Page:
Venn Diagram #2: “Neo-Swing”
NOTE: (added 2:30 a.m. 1/2/12) I promise this is not just a cheap shot. Recently I did a video-interview with Josh Callazo, the incredible drummer of the Jonathan Stout Orchestra. The clip, which I will put up in a few days, coincidentally helps explain part of the joke above and how it’s actually something that I think is very important about swing. But more on that soon.
Also, I should probably clarify that I do not put modern jazz bands (Jonathan Stout, Boilermakers, Glenn Crytzer, etc.) in the category of “Neo-Swing.”
NOTE: (added 1:07 p.m. 1/27/12)
NOTE: Recently I published an interview with swing drummer Josh Callazo. This interview with Josh proved a great opportunity to explain the Venn Diagram joke and how it’s actually something that is interesting and important about swing (to me, at least).
When I think of “Neo-swing” bands, I immediately think of the names Cherry Poppin’ Daddies, Big Bad Voodoo Daddy, The Brian Setzer Orchestra, and Atomic Fireballs. Many of these were once-rock and ska bands who apparently learned everything they wanted to know about swing rhythm from the drum roll in “Sing, sing, sing.” (Note the common trend: start off with “sing, sing, sing”-like roll, then go into rock drumming when the song kicks-in. Repeat.) But these bands never mastered (or perhaps attempted to) the true swung rhythm, and I think watching Josh’s interview is a great quick way to start to understand the difference.
Even the “Neo-swing” music that was very well-written—most of which, in my opinion, was produced by artists like Indigo Swing— never had anything close to the kind of rhythm you would get from Gene Krupa, Chick Webb, or the Basie rhythm section, and other masters of swing rhythm. So, though there was some good pop music in Neo-swing, it was still “bad” swing because it rarely ever swung. Or, at least, wasn’t actually “swing” music by, some would argue, the most important definition of it.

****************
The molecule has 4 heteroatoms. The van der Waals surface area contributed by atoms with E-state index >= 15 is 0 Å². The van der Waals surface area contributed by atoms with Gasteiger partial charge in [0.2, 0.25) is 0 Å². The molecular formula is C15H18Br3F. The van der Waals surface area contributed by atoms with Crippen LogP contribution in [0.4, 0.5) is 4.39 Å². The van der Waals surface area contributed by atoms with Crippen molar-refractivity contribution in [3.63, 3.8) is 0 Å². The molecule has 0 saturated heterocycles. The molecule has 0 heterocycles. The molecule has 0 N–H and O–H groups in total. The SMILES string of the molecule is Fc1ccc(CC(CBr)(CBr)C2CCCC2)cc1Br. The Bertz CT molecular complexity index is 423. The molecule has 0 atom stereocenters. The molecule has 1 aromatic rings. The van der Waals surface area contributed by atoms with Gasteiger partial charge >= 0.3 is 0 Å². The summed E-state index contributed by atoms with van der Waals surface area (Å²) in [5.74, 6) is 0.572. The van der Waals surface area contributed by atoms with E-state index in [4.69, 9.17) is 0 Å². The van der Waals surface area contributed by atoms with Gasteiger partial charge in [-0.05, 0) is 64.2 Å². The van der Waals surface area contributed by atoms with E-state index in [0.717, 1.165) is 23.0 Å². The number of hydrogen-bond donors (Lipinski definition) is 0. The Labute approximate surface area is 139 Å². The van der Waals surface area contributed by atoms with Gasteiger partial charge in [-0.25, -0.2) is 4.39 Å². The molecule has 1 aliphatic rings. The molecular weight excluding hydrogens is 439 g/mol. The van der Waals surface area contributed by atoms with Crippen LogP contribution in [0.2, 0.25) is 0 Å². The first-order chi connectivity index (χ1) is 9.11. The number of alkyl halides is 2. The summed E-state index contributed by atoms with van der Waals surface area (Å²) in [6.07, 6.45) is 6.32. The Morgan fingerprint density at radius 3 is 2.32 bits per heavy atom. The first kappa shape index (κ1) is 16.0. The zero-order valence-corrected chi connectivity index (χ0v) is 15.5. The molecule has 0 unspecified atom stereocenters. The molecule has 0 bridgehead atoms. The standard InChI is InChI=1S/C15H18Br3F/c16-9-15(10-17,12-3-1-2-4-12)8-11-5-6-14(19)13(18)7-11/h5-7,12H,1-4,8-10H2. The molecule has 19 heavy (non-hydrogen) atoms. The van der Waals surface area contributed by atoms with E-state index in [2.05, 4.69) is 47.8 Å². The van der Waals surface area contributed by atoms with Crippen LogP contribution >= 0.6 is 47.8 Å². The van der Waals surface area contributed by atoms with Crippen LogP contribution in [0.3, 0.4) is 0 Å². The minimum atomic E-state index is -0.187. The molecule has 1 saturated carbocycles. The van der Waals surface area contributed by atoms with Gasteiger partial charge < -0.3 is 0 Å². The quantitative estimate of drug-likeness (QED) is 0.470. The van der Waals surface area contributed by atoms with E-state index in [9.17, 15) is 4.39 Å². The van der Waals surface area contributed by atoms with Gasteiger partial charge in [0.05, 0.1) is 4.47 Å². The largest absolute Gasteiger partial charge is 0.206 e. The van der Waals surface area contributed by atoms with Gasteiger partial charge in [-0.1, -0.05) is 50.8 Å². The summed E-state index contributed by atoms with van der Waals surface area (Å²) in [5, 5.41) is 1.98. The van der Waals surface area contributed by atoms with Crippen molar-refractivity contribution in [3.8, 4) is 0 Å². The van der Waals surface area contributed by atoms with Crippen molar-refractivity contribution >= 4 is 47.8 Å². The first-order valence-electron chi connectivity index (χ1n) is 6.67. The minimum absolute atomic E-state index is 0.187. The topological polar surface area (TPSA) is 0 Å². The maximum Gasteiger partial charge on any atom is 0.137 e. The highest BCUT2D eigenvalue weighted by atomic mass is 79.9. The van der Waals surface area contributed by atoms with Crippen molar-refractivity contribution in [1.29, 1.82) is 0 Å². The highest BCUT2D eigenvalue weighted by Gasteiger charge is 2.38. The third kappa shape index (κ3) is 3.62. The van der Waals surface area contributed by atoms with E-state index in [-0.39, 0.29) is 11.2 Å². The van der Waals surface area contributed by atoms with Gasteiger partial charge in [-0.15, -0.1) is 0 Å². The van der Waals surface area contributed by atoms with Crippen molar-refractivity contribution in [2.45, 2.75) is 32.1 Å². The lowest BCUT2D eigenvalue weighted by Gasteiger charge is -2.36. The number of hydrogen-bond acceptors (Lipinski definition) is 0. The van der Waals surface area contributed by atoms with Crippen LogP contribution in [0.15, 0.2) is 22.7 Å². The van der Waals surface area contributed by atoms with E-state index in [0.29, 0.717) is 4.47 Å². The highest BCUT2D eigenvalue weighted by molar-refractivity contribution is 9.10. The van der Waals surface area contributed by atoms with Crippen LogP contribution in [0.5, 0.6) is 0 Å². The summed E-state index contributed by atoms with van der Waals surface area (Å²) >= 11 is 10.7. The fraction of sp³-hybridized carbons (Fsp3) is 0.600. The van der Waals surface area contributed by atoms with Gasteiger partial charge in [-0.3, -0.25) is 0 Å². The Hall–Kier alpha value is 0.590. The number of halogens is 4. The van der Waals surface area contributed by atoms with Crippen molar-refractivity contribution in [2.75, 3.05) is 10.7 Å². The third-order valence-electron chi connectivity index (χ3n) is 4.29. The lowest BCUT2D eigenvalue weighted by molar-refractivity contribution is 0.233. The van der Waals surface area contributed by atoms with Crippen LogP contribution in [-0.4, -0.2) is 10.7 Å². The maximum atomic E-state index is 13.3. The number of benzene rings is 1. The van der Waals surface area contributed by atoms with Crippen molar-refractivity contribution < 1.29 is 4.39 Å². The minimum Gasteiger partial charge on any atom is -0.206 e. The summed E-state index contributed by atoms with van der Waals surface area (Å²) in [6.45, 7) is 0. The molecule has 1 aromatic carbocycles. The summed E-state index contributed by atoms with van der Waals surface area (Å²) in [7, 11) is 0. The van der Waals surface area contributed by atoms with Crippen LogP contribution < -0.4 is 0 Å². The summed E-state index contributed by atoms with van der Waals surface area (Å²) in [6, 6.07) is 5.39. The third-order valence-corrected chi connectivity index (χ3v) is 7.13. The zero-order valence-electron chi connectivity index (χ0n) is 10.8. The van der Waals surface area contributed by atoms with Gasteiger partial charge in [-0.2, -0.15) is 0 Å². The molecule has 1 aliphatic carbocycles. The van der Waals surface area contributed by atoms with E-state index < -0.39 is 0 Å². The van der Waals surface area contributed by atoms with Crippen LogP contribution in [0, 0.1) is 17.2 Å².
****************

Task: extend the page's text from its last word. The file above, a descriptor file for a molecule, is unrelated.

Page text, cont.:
Probably the biggest exception to this, in my opinion, are the Squirrel Nut Zippers. The vaguely “old timey” group plays with many different rhythms, some of which swing really nicely. However, what is ironic is that their most poplar and danced-to song in the Neo-swing era was “Hell,” a Latin-inspired rhythm. Also, Neo-Swing purists might debate whether SNZ was actually a Neo-swing band, or more just a novelty jazz band who happened to hit at the same time as the Neo-swing acts.
Now, there are other factors as well that help even good neo-swing bands fall into a “bad” category, like one-dimensional orchestration, uninspired musicianship, or all those cliches of two-tones, zoot suits, and martinis. (Very few neo-swing songs ever got around to actually saying much. Lester Young said more in a phrase with a saxophone than the Neo-swing bands said all together with instruments and the English language combined.) Basically, if you’re going to label it swing in a genre that includes Louis Armstrong, Ella Fitzgerald, Count Basie, Fats Waller, Benny Goodman, and Chick Webb, it’s going to have to live up to a lot to be considered good.
By the way, I’ve seen Big Bad Voodoo Daddy, Cherry Poppin Daddies, Brian Setzer and Squirrel Nut Zippers in concert. SNZ were exceptional, I seem to recall.